Military officials have launched an investigation into what appeared to be white supremacist hand signs made by students before the Army-Navy football game on Saturday.
Pregame festivities broadcast live on ESPN showed cadets on both sides of the annual football matchup — two West Point cadets and one Naval Academy midshipman — making gestures as a camera focused on a sideline report from ESPN anchor Rece Davis.
At least one of the gestures resembled a white supremacist symbol described by the Southern Poverty Law Center as “the thumb and forefinger joined together in a circle, the remaining three fingers splayed out behind.” The sign has become popular among far-right extremists in recent years.
Several Twitter users shared posts noting its appearance on the ESPN telecast.
— Looky Yonder (@YonderLooky) December 14, 2019
A West Point spokesman has said that the U.S. Military Academy has yet to determine the intent behind the symbols.
“We’re looking into it,” Lt. Col. Chris Ophardt, a West Point spokesman, told The Wall Street Journal. “I don’t know what their intention is.”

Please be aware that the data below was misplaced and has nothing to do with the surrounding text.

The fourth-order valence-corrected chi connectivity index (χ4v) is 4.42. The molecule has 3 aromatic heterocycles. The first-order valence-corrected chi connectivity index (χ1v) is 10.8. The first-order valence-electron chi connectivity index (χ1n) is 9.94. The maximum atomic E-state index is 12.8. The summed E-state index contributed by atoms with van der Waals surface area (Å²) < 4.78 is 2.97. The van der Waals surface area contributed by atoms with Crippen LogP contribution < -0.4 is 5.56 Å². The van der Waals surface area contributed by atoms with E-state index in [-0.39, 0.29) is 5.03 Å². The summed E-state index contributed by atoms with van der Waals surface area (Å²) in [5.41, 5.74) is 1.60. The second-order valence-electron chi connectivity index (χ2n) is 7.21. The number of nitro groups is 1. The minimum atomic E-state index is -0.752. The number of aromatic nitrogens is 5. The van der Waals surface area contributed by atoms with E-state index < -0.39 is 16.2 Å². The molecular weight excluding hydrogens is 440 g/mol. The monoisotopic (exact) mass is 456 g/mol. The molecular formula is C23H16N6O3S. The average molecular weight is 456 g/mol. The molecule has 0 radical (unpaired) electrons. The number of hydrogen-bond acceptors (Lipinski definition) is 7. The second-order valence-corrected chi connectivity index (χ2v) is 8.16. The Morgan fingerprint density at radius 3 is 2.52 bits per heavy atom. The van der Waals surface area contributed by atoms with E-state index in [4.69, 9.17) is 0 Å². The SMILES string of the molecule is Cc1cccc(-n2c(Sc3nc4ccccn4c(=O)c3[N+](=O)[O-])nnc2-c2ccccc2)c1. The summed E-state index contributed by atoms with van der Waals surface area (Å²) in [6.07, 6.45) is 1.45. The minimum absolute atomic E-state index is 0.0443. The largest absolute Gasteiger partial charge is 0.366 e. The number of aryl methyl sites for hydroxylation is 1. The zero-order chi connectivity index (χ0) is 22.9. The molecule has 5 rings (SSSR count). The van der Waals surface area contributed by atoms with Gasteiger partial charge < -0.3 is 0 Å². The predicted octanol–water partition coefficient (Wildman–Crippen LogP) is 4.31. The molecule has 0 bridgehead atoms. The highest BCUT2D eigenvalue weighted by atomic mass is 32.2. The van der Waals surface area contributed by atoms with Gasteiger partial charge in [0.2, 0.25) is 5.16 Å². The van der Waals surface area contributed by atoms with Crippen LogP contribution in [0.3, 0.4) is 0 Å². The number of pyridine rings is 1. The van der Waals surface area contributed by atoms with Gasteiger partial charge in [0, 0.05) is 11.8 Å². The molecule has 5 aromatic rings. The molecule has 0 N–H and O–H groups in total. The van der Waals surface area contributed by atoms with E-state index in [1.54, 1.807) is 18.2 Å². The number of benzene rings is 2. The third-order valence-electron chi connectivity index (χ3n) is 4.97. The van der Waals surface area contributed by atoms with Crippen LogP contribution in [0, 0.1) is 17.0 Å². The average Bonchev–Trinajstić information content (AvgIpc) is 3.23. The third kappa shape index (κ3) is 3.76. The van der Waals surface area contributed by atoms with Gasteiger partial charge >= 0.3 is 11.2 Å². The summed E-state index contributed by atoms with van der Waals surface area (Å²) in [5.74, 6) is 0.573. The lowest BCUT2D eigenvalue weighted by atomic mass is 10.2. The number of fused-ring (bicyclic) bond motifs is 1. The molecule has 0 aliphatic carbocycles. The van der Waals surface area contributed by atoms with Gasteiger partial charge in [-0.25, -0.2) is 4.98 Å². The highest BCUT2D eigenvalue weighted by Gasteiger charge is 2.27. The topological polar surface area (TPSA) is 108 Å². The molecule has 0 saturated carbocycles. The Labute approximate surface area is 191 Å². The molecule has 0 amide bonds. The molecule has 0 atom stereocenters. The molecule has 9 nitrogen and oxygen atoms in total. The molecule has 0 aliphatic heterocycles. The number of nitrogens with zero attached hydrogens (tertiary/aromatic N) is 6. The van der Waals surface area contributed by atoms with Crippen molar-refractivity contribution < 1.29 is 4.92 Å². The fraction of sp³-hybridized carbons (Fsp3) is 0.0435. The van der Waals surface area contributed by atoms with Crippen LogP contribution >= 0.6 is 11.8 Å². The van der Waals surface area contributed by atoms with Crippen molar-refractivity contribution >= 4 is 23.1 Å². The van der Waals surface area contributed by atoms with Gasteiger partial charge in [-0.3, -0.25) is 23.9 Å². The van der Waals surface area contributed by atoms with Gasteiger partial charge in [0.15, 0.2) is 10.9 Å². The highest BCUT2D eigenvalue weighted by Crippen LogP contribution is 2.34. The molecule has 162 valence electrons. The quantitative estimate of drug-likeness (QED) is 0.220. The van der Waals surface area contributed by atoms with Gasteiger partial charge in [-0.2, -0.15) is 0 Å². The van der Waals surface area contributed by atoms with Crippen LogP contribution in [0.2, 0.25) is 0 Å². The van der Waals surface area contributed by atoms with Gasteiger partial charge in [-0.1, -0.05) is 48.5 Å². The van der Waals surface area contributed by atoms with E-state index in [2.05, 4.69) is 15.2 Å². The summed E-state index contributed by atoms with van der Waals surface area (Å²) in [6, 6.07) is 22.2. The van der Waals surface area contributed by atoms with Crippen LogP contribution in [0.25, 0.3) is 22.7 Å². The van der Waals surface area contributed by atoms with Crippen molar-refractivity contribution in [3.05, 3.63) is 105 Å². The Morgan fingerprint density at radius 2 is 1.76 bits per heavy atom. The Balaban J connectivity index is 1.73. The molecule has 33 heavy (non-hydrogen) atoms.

Annapolis spokeswoman Cmdr. Alana Garas added to the newspaper that officials were aware of the incident and that they would be “looking into it.”
The Anti-Defamation League and the Southern Poverty Law Center have defined the “OK” hand sign as hateful symbols with messages linked to white supremacy. The ADL, a Jewish civil rights group, earlier this year added the symbol to its online database of hate symbols.
The group has noted that the symbol in 2017 acquired a “new and different significance thanks to a hoax by members of the website 4chan to falsely promote the gesture as a hate symbol, claiming that the gesture represented the letters ‘wp,’ for ‘white power.'”
But the ADL also emphasizes that the “traditional meaning of the ‘okay’ hand gesture” means that people should use caution before jumping to conclusions when they see it. The sign is also used in what is known as the “circle game,” wherein someone flashes the hand symbol with the goal of tricking someone into looking at it. If they do, that person gets punched in the arm.
In 2018, the U.S. Coast Guard announced that a member had been removed from a hurricane response team after making the sign on television.
— Fella (@BruthaManTho) December 14, 2019
Navy Veteran and Democratic Candidate for Congress in North Carolina’s 8th Congressional District, Scott Huffman, tweeted: “Today I witnessed shameful behavior at the Army/Navy game. Several Army & Navy Cadets displayed the white supremacy symbol on TV. As a #Navy #Veteran I am ashamed these young men have violated their tenets of military code of conduct. I will not repost the images.”